Member Skype #31 Warmup – The Thirteenth Floor (1999)

This is the Warmup thread for Member Skype Call #31, which is focused on The Thirteenth Floor (1999).

Let’s take a roadtrip out to Tucson.

It was Mezzie who first recommended this film to me, during a Member Skype Call at some point last year, if I recall correctly.

Well it rocketed to the top of my favourite film list after my first viewing.

Would I personally describe this film as a ‘masterpiece’? No.

From a technical perspective, it leaves a lot to be desired. Some of the sets, some of the acting…

But from a conceptual point of view, and the way in which it explores certain existential themes, this is a standout.

Up there with The Matrix and Dark City, which we both released around the same time as The Thirteenth Floor i.e. late ’90s.

Those who plan to join us for the call this coming weekend are encouraged to come along armed with at least one scene/theme you hope to discuss.

If you can give advance notice in this thread of which scene(s) in particular you would like to analyse, I can even put together an abridged video ahead of time, so that the other participants can easily recall the scene in question.

As for me, I don’t think I’ll ever forget the scene where the Vincent D’Onofrio character ‘Ashton’ explains how and when he discovered the ‘truth’.

I did exactly what the letter said.
I chose a place I’d never go to.
I tried to drive to Tucson.
I figured, what the hell.
Never been to the countryside.
And I took that car out on the highway.
I was going over 50 through that desert.
After a while, it was the only car on the road.
It was just me, the heat and the dust.
I did exactly what the letter said.
“Don’t follow any road signs and don’t stop for anything. Not even barricades.”
But just when I should’ve been getting closer to the city. Something wasn’t right.
There was no movement, no life.
Everything was still and quiet.
And then I got out of the car.
And what I saw scared me to the depths of my miserable soul.
It was true. It was all a sham.
It ain’t real.

‘And what I saw scared me to the depths of my miserable soul’

I have used a slightly modified version of that line so many times when promoting my site on reddit/r/conspiracy, it isn’t funny.

Well, to be honest, it is funny to me.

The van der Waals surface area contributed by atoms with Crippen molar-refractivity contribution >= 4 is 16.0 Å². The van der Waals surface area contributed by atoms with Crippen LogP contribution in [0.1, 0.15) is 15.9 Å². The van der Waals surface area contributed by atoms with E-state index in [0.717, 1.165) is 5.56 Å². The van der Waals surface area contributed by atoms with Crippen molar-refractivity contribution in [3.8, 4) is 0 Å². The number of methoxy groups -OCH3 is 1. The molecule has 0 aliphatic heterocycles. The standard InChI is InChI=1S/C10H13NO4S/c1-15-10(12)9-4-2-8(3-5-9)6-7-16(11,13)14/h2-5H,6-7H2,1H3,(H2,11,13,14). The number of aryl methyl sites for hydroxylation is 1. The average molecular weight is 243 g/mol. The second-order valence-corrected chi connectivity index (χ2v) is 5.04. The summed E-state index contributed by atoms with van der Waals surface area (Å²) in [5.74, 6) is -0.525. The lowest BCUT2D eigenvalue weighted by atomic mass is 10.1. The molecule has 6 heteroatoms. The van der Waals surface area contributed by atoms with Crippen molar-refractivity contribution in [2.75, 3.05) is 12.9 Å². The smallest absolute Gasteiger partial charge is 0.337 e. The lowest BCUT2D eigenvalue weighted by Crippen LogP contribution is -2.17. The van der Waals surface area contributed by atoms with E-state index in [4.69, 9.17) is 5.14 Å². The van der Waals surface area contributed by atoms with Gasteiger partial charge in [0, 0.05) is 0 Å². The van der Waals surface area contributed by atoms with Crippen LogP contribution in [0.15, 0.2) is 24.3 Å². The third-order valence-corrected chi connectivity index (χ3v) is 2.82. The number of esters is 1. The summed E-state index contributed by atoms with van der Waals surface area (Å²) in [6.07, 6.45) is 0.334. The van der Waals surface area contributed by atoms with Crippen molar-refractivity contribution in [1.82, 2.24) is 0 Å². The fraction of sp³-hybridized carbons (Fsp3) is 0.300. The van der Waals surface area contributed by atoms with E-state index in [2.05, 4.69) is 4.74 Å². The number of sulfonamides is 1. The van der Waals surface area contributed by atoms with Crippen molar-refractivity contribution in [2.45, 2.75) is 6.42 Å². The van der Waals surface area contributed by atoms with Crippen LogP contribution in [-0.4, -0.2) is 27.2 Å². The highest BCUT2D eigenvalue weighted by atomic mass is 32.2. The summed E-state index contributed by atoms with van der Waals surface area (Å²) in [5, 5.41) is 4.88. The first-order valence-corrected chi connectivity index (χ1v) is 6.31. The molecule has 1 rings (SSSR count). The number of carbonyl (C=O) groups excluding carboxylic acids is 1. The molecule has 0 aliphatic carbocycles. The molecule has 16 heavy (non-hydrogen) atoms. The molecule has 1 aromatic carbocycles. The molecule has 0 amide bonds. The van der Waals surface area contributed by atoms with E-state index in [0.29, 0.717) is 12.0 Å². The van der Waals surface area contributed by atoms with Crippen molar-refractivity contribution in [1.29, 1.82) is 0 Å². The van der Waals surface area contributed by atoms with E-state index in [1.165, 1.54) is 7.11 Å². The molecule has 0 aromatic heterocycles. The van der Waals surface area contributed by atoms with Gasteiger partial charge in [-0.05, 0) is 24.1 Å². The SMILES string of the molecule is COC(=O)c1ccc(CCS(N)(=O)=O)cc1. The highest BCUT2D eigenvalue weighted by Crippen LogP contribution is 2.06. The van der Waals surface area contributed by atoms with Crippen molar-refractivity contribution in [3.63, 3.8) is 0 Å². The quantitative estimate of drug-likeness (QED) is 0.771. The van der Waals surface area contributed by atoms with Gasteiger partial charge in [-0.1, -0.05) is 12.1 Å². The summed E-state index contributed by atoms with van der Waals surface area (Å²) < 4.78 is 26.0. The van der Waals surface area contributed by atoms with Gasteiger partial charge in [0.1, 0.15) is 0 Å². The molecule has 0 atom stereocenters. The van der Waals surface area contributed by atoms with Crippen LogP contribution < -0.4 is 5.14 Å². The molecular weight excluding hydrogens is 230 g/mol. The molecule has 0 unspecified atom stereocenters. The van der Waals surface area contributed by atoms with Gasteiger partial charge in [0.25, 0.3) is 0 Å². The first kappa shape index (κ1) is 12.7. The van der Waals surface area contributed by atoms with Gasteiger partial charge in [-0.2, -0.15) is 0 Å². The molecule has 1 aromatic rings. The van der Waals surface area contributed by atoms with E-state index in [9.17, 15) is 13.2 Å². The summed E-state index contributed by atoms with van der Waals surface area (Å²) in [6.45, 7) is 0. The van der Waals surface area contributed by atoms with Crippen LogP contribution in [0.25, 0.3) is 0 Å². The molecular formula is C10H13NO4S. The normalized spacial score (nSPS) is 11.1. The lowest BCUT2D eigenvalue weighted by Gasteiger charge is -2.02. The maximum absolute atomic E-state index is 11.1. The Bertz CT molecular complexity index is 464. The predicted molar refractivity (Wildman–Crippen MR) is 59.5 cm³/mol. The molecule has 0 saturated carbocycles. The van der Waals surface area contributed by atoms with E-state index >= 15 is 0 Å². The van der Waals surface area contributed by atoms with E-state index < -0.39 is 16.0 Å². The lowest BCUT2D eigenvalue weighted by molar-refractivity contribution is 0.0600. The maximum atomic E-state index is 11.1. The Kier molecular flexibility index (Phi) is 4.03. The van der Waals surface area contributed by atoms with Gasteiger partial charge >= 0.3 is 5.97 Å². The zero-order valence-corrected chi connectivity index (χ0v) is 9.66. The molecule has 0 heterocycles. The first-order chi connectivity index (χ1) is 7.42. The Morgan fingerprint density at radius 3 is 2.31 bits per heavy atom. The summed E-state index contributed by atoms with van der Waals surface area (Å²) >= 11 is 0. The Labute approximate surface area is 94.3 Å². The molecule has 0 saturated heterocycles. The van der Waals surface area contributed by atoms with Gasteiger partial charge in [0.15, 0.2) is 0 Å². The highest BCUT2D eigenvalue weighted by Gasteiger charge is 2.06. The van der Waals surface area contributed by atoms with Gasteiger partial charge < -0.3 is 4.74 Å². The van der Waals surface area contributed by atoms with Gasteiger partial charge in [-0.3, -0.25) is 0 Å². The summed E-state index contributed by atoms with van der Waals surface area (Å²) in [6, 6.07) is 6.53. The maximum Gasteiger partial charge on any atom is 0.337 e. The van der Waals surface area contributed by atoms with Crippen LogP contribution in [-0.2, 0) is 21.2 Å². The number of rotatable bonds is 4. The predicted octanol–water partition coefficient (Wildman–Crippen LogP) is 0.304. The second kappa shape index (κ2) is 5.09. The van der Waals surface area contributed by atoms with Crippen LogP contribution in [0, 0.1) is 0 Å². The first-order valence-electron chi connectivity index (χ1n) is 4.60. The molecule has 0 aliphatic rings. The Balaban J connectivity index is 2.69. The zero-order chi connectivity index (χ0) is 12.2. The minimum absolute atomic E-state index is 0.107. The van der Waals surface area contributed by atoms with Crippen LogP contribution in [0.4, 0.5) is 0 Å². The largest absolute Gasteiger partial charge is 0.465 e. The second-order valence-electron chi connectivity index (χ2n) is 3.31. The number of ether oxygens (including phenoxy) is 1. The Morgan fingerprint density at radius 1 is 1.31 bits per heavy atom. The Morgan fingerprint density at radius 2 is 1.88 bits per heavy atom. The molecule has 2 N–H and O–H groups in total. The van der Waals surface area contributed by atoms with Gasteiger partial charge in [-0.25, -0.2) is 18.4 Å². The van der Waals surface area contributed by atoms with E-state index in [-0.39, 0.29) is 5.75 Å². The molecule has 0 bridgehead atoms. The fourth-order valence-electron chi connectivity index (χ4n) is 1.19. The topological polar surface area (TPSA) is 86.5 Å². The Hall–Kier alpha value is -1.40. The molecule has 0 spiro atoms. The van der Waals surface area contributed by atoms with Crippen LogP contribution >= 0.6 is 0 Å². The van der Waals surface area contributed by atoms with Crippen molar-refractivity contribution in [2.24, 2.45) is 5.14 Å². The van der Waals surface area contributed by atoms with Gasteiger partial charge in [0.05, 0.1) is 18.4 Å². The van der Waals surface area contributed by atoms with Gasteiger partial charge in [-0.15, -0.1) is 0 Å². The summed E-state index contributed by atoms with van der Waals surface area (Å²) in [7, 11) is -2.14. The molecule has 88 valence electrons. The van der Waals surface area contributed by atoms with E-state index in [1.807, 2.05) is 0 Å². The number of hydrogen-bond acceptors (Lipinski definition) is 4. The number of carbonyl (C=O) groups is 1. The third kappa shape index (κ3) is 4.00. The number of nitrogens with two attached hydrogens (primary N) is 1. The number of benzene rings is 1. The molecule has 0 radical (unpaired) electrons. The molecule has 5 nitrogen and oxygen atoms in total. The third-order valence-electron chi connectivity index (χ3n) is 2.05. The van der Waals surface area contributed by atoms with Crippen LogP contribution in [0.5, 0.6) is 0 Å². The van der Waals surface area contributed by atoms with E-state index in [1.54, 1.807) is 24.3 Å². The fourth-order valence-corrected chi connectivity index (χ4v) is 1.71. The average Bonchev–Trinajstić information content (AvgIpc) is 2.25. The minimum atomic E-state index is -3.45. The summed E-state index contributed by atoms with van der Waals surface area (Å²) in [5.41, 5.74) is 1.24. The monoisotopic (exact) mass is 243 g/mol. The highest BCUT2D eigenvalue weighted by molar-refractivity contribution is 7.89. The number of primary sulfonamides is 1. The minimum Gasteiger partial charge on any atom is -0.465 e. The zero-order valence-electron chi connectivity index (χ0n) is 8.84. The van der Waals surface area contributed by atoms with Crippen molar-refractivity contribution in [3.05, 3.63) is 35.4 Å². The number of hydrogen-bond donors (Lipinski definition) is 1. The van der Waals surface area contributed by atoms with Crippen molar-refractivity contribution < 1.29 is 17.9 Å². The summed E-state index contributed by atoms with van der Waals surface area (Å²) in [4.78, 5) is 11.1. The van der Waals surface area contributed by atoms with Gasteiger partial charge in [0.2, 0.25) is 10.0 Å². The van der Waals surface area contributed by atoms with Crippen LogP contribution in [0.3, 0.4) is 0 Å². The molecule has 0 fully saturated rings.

I will usually post something like, ‘Have you looked into the History Hoax?’, in reply to some comment about history/deception/etc.

And then somebody will reply, ‘What is that?’

And then I will reply, ‘I went looking for actual evidence that [insert ‘Ancient history’ character e.g. Plato] really existed. I tried to trace back the sources to a primary source, something actually written by the person himself. What I discovered shook me to the core of my miserable soul’.

It usually gets a reaction ūüôā

In a way, I’m slightly embellishing the story. But only slightly. The first time the History Hoax really hit me, it did affect me on a fundamental level. I’ve never been the same since.

And what Ashton says is true of the History Hoax, of trying to trace back through the primary sources of characters from, say, Ancient Greece: the further you go, the more alone you feel. The longer you spend searching for the evidence, the more you wonder if this ‘reality’ is anything like we have been led to believe. Where is the life!? Where are the other people asking for the evidence? Where are the other people on the side of the road waving us down, saying, ‘bro, there’s nothing out there! Something is going on!’

And anybody else who takes a trip out to Tucson, anybody else who stays on the road and keeps going and going and going, in search of the primary sources which ‘must’ be out there somewhere… they, too, will be changed forever.

What I have been saying is true. History is all a sham. It ain’t real.

See you Sunday ūüôā

Related material

JLBM31 – Quick Update – The Thirteenth Floor (10-Nov-2017)



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